Public Papers - 1992
Remarks at a Rally in St. Louis
The President. Thank you very much.
Audience members. Four more years! Four more years! Four more years!
The President. Thank you all very, very much. Thank you so much for this great return-to-Missouri reception. May I start by thanking the Democratic Governor of Maryland. It takes a lot of guts to do what he did today, and I'm delighted to have his endorsement.
Of course, the special icing on the cake is to have the support of Jack Buck and have him here today. I would remind Jack of the old saying, when the Atlanta Braves were being -- said they couldn't make the World Series -- you remember the old saying, ``It ain't over 'til Cabrera swings''? It turned out to be coming-back time, and I'm proud to have Jack at my side.
Of course, John Ashcroft, this great Governor of this great State. I'll tell you, he has done a superb job for me, and I know that it'll mean that we'll carry Missouri. May I also thank two great Senators, one of whom is comfortably there now; the other one is comfortably there, but he must be reelected. I'm talking about Kit Bond for the United States Senate, and Jack Danforth, who brings us such quality in that body. If we had more Senators like that, people wouldn't be yelling, ``Clean House!'' all the time. But we know how to clean House, and so I've got some good ideas for here. Elect Jim Talent to the United States Congress. Provide us new leadership by sending Mack Holekamp to the United States Congress, and add the names Montgomery and Ferguson, and we will clean House.
I know it's going to be hard to fill the shoes of John Ashcroft, but send Bill Webster, elect him Governor. We've got to have a Republican Governor.
May I thank all the students at Maryville and thank everybody involved in this rally. You know what I feel today? The ``Spirit of St. Louis.'' And I've felt that spirit in Ohio and in Michigan and New Jersey and in Florida and all across this country. And that spirit tells me in my soul that on November 3d, we are going to be reelected for 4 more years.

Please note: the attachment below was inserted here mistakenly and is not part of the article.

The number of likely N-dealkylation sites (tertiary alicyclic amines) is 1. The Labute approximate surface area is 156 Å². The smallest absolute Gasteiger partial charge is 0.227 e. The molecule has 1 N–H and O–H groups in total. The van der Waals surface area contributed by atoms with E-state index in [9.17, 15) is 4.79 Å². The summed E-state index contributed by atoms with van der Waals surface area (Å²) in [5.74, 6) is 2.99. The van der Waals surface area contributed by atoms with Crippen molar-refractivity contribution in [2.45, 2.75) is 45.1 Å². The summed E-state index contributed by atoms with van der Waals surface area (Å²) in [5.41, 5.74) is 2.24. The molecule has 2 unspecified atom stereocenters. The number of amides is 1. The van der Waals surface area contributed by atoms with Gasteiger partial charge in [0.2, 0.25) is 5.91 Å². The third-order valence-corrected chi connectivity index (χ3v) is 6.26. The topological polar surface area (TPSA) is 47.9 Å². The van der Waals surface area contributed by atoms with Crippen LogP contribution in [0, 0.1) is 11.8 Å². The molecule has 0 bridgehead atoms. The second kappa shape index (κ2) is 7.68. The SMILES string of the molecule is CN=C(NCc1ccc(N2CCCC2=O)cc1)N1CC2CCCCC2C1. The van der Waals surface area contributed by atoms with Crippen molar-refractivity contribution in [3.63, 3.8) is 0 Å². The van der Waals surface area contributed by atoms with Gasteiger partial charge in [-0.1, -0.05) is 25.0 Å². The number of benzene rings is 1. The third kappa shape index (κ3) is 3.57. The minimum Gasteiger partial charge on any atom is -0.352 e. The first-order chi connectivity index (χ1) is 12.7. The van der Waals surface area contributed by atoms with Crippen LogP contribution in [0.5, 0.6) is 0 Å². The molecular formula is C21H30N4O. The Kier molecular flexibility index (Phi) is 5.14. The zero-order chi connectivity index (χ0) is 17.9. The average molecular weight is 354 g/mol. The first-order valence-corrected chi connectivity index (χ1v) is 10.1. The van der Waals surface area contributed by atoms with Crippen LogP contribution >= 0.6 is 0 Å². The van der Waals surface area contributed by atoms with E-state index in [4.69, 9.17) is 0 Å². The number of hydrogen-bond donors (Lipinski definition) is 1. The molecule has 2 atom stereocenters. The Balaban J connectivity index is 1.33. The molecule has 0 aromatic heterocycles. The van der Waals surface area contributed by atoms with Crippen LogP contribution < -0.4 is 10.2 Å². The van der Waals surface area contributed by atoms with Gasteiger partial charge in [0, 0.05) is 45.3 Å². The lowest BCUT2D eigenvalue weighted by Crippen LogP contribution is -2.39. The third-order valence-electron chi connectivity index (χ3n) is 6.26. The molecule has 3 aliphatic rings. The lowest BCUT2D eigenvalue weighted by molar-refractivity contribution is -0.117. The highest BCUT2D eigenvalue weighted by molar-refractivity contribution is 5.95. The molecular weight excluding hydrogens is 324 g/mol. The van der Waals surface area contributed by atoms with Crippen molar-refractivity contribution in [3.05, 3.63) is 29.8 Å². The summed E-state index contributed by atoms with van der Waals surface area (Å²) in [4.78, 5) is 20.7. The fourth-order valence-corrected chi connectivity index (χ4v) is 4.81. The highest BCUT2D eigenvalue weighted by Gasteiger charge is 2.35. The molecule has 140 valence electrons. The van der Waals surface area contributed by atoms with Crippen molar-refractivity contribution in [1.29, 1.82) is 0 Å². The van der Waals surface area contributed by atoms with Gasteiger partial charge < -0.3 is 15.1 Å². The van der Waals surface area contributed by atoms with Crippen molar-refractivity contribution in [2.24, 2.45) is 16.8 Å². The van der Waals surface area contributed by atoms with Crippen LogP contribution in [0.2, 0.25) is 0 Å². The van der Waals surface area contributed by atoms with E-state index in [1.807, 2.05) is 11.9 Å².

Audience members. Four more years! Four more years! Four more years!
The President. It boils down to experience, to a difference in philosophy, and yes, it boils down to character. Character and trust matter.
I hate to ruin this beautiful rally out here, but I've got to put in perspective the record of Arkansas. It won't take me long, but you've got to listen. Here's a man who wants to be President of the United States, and here is the Arkansas record. They're good people there. Barbara and I lived next door to them. They're entitled to something better: 50th in the quality of environmental initiatives; 50th in the percentage of adults with a college degree; 50th in per capita spending on criminal justice; 49th in per capita spending on police protection; 48th in percentage of adults with a high school diploma; 48th in spending on corrections; 46th on teachers' salary; 45th in the overall well-being of children. And he said in the last debate, ``I want to do for America what I've done for Arkansas.'' No way! No way!
Audience members. Boo-o-o!
The President. We cannot let that happen. We cannot let him do that to this country. I think people are beginning to focus on that.
For 11 months, Governor Clinton and a bunch of the other liberal Democrats were running around saying everything that was wrong with me and everything that's wrong with America. Now we see the American economy is growing, not shrinking, and we are going to win this election.
No, Governor Clinton and the Ozone Man, all they do -- [laughter] -- all they do is -- hey, listen, put Ozone in there and every worker who depends on reasonable balance between the environment and growth and business is going to be out of work. I'm a good environmental President, but we're not going to go to the extreme under Clinton and Ozone.